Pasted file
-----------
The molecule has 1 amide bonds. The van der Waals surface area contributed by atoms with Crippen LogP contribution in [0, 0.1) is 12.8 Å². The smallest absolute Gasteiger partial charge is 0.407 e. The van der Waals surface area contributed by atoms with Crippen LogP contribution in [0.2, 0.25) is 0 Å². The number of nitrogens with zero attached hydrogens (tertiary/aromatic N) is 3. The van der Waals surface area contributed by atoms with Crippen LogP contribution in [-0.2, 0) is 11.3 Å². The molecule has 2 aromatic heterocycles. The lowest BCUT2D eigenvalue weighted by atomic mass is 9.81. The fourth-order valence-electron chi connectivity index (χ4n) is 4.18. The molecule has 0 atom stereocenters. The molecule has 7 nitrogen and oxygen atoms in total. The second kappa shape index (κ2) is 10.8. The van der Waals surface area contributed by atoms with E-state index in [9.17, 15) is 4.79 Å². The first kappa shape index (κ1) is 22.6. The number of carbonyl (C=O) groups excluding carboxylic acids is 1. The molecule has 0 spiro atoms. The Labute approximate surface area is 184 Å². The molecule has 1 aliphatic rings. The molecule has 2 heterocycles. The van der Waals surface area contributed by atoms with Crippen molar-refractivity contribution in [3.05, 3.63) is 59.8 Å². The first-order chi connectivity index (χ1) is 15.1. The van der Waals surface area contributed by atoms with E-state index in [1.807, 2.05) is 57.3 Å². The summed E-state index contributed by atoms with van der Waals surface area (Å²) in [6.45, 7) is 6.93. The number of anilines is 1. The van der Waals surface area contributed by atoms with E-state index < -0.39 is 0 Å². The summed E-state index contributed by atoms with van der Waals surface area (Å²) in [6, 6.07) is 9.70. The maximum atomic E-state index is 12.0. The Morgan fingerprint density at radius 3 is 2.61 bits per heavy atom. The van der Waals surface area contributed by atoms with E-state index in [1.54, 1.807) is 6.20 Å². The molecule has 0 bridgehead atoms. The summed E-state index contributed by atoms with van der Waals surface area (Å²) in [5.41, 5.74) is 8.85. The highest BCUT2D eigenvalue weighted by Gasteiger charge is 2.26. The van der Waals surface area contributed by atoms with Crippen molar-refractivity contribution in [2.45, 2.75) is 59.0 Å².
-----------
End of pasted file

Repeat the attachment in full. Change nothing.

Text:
The molecule has 1 amide bonds. The van der Waals surface area contributed by atoms with Crippen LogP contribution in [0, 0.1) is 12.8 Å². The smallest absolute Gasteiger partial charge is 0.407 e. The van der Waals surface area contributed by atoms with Crippen LogP contribution in [0.2, 0.25) is 0 Å². The number of nitrogens with zero attached hydrogens (tertiary/aromatic N) is 3. The van der Waals surface area contributed by atoms with Crippen LogP contribution in [-0.2, 0) is 11.3 Å². The molecule has 2 aromatic heterocycles. The lowest BCUT2D eigenvalue weighted by atomic mass is 9.81. The fourth-order valence-electron chi connectivity index (χ4n) is 4.18. The molecule has 0 atom stereocenters. The molecule has 7 nitrogen and oxygen atoms in total. The second kappa shape index (κ2) is 10.8. The van der Waals surface area contributed by atoms with E-state index in [9.17, 15) is 4.79 Å². The first kappa shape index (κ1) is 22.6. The number of carbonyl (C=O) groups excluding carboxylic acids is 1. The molecule has 0 spiro atoms. The Labute approximate surface area is 184 Å². The molecule has 1 aliphatic rings. The molecule has 2 heterocycles. The van der Waals surface area contributed by atoms with Crippen molar-refractivity contribution in [3.05, 3.63) is 59.8 Å². The first-order chi connectivity index (χ1) is 15.1. The van der Waals surface area contributed by atoms with E-state index in [1.807, 2.05) is 57.3 Å². The summed E-state index contributed by atoms with van der Waals surface area (Å²) in [6.45, 7) is 6.93. The number of anilines is 1. The van der Waals surface area contributed by atoms with E-state index < -0.39 is 0 Å². The summed E-state index contributed by atoms with van der Waals surface area (Å²) in [6, 6.07) is 9.70. The maximum atomic E-state index is 12.0. The Morgan fingerprint density at radius 3 is 2.61 bits per heavy atom. The van der Waals surface area contributed by atoms with E-state index in [1.54, 1.807) is 6.20 Å². The molecule has 0 bridgehead atoms. The summed E-state index contributed by atoms with van der Waals surface area (Å²) in [5.41, 5.74) is 8.85. The highest BCUT2D eigenvalue weighted by Gasteiger charge is 2.26. The van der Waals surface area contributed by atoms with Crippen molar-refractivity contribution in [2.45, 2.75) is 59.0 Å².